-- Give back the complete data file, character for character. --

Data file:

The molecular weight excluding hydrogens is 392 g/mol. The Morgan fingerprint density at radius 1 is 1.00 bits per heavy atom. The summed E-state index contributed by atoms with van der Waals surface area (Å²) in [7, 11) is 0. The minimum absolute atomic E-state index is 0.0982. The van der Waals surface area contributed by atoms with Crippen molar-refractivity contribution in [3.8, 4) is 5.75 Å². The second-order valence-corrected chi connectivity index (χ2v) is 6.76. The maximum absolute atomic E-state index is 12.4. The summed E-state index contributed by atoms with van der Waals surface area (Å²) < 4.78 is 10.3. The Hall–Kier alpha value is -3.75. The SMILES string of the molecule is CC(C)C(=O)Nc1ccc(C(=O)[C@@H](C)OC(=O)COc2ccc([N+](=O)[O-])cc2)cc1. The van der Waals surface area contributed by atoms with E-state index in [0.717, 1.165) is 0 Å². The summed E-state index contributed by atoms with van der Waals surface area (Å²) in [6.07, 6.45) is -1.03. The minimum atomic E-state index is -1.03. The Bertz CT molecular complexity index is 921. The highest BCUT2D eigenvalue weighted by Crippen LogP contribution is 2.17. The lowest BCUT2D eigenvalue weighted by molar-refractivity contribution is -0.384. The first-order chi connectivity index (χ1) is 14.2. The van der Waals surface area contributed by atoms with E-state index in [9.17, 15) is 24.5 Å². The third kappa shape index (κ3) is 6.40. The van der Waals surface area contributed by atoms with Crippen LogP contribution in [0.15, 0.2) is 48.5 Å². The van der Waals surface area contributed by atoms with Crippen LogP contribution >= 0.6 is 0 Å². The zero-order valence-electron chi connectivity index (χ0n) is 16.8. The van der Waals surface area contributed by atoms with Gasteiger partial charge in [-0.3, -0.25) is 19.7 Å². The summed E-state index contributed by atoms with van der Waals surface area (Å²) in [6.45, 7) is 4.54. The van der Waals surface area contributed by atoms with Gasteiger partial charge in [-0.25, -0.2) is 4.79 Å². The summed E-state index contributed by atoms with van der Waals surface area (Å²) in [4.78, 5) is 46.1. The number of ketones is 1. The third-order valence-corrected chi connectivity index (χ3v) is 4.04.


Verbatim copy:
The molecular weight excluding hydrogens is 392 g/mol. The Morgan fingerprint density at radius 1 is 1.00 bits per heavy atom. The summed E-state index contributed by atoms with van der Waals surface area (Å²) in [7, 11) is 0. The minimum absolute atomic E-state index is 0.0982. The van der Waals surface area contributed by atoms with Crippen molar-refractivity contribution in [3.8, 4) is 5.75 Å². The second-order valence-corrected chi connectivity index (χ2v) is 6.76. The maximum absolute atomic E-state index is 12.4. The summed E-state index contributed by atoms with van der Waals surface area (Å²) < 4.78 is 10.3. The Hall–Kier alpha value is -3.75. The SMILES string of the molecule is CC(C)C(=O)Nc1ccc(C(=O)[C@@H](C)OC(=O)COc2ccc([N+](=O)[O-])cc2)cc1. The van der Waals surface area contributed by atoms with E-state index in [0.717, 1.165) is 0 Å². The summed E-state index contributed by atoms with van der Waals surface area (Å²) in [6.07, 6.45) is -1.03. The minimum atomic E-state index is -1.03. The Bertz CT molecular complexity index is 921. The highest BCUT2D eigenvalue weighted by Crippen LogP contribution is 2.17. The lowest BCUT2D eigenvalue weighted by molar-refractivity contribution is -0.384. The first-order chi connectivity index (χ1) is 14.2. The van der Waals surface area contributed by atoms with E-state index in [9.17, 15) is 24.5 Å². The third kappa shape index (κ3) is 6.40. The van der Waals surface area contributed by atoms with Crippen LogP contribution in [0.15, 0.2) is 48.5 Å². The van der Waals surface area contributed by atoms with Crippen LogP contribution >= 0.6 is 0 Å². The zero-order valence-electron chi connectivity index (χ0n) is 16.8. The van der Waals surface area contributed by atoms with Gasteiger partial charge in [-0.3, -0.25) is 19.7 Å². The summed E-state index contributed by atoms with van der Waals surface area (Å²) in [6.45, 7) is 4.54. The van der Waals surface area contributed by atoms with Gasteiger partial charge in [-0.25, -0.2) is 4.79 Å². The summed E-state index contributed by atoms with van der Waals surface area (Å²) in [4.78, 5) is 46.1. The number of ketones is 1. The third-order valence-corrected chi connectivity index (χ3v) is 4.04.